Also, if you allow for student participation, be mindful of the school year calendar. Perhaps around midterms, finals, etc., you might see some participation fall off. But, as people are getting back into the school year, or even wrapping things up for the year, those can be great times to launch as well.
There is no ideal time as long as you're accounting for holidays, potential time off from your team, and things like that.
Michelle: I would only add that our big concern for timing is the submission deadline. People are going to be working on their projects in the last few days before the deadline. So, make sure they have that time and it's not touching a holiday a few days before. Otherwise, they might disappear and not submit their projects.
Dani: First and foremost, in terms of being asked to be a judge, we want to make sure that people feel that it is an honor and it is a privilege. So letting people know that it's important, that their time is valuable, and that they're providing an incredible service, is probably the first thing to mention when reaching out to judges or trying to recruit them.
In terms of deciding how many projects judges are going to be viewing, I would suggest meeting internally to figure out what you think is going to be best in terms of their time commitment. We typically allocate between a week to two weeks for judging. Within that time judges can stop and start as much as they'd like and they don't have to do it all in one sitting.
We do note that it can take several hours depending on the submission requirements and other components of the submission.
But you can take an initial look through. Let's say you have 80 eligible projects that could potentially go to judging. Meet internally and determine if there's a way to make a top 30, a top 40, or a top 25. Send the projects that you feel are most diverse, strongest, and best reflect the ask of the hackathon to judging. Not every project that is eligible needs to be sent over to judges.
Michelle: I think Dani nailed it—getting that CEO excited and pumped up to look at all these projects and remind them how much time was put into them. Then manage and narrow down the project list for them. This can be done by initial review or rounds of judging.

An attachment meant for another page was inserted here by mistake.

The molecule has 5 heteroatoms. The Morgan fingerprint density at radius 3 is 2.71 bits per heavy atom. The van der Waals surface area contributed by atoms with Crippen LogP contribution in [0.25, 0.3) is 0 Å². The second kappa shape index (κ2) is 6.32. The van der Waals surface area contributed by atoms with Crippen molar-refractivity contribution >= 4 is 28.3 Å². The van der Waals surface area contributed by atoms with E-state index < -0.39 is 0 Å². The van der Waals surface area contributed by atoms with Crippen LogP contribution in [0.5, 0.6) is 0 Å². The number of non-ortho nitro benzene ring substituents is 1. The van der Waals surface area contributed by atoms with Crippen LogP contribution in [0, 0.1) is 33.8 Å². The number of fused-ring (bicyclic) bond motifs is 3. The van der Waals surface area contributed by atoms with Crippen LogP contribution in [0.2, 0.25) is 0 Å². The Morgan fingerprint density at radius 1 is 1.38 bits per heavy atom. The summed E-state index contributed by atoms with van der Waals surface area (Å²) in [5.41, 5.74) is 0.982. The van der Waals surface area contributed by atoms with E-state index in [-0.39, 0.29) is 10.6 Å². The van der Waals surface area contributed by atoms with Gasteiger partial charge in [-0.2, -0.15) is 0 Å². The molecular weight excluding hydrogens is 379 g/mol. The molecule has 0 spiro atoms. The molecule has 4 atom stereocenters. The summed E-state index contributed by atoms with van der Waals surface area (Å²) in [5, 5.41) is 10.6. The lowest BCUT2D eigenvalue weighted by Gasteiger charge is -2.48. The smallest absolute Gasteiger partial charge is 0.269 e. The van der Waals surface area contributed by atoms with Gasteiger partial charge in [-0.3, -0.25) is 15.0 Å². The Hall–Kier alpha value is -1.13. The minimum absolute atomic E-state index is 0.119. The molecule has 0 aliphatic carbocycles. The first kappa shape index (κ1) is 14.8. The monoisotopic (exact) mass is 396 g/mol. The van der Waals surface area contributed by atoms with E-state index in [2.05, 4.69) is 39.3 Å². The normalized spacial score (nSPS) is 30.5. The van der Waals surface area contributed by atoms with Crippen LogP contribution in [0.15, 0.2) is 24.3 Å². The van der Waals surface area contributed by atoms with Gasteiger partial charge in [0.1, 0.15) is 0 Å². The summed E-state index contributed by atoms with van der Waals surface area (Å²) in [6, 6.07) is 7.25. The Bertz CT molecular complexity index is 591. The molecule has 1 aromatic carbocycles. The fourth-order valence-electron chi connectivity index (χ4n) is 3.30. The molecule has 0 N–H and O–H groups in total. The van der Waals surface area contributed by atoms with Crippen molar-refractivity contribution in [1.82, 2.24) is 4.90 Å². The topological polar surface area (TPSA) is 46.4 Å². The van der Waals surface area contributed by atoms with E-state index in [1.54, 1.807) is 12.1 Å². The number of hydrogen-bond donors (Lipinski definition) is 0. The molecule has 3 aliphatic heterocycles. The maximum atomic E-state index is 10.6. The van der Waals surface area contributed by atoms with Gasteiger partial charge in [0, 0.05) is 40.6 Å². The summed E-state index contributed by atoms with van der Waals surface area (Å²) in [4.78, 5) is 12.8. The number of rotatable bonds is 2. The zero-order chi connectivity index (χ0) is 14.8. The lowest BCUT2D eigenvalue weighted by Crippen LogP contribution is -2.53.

Richard: I've done hackathons in front of leaders of international institutions and CEOs. I've never met a senior leader or an executive who wasn't excited to see external developers engaging and building on your platform.
Michelle: I’d start by being upfront that your documentation or developer tools may be very new and that you're looking for feedback on it. That's part of the incentive for participants to try this brand-new thing with you and help build it out. Also getting them excited about your goals as an organization, how new it is, and how exciting that would be to be on the ground floor of your tech stack.
Dani: I would say to be as transparent as possible about where you are in that process. I think people will participate regardless of how fleshed out the documentation is, as long as they're aware of it upfront and that the requirements match that.
Michelle: I should also mention to try building it yourself first before you ask someone else to do it. Get your team to try to build a project with your own stuff.
Richard: I was going to say, Michelle, the best way to do that is to consider running the hackathon internally first. If you need a hand doing that, you know who to call! We're here to help you with that.
Dani: It's about setting realistic expectations from the top down. That could be the number of registrants and overall submitters, the actual ask of the hackathon, and what you're asking people to submit. Being very, very clear about what that looks like, I would say is probably the most important.
Also, start to think about what some secondary goals could be. People often think that success is tied to the number of total registrants or total submissions. That may be the case, but what are other things you might consider? For example, how many people had access and were using your tools? How many people had previously not heard of the company or the tools that you were using? Try to get other points of data to make sure that you're hitting your goals.
Michelle: For me, it's all about support. I focus on that a lot. Being an active participant in your own hackathon and being there with your participants—not just launching it and then seeing how many submissions you get at the end. Stay engaged and understanding of the problems participants might run into and help them as much as possible.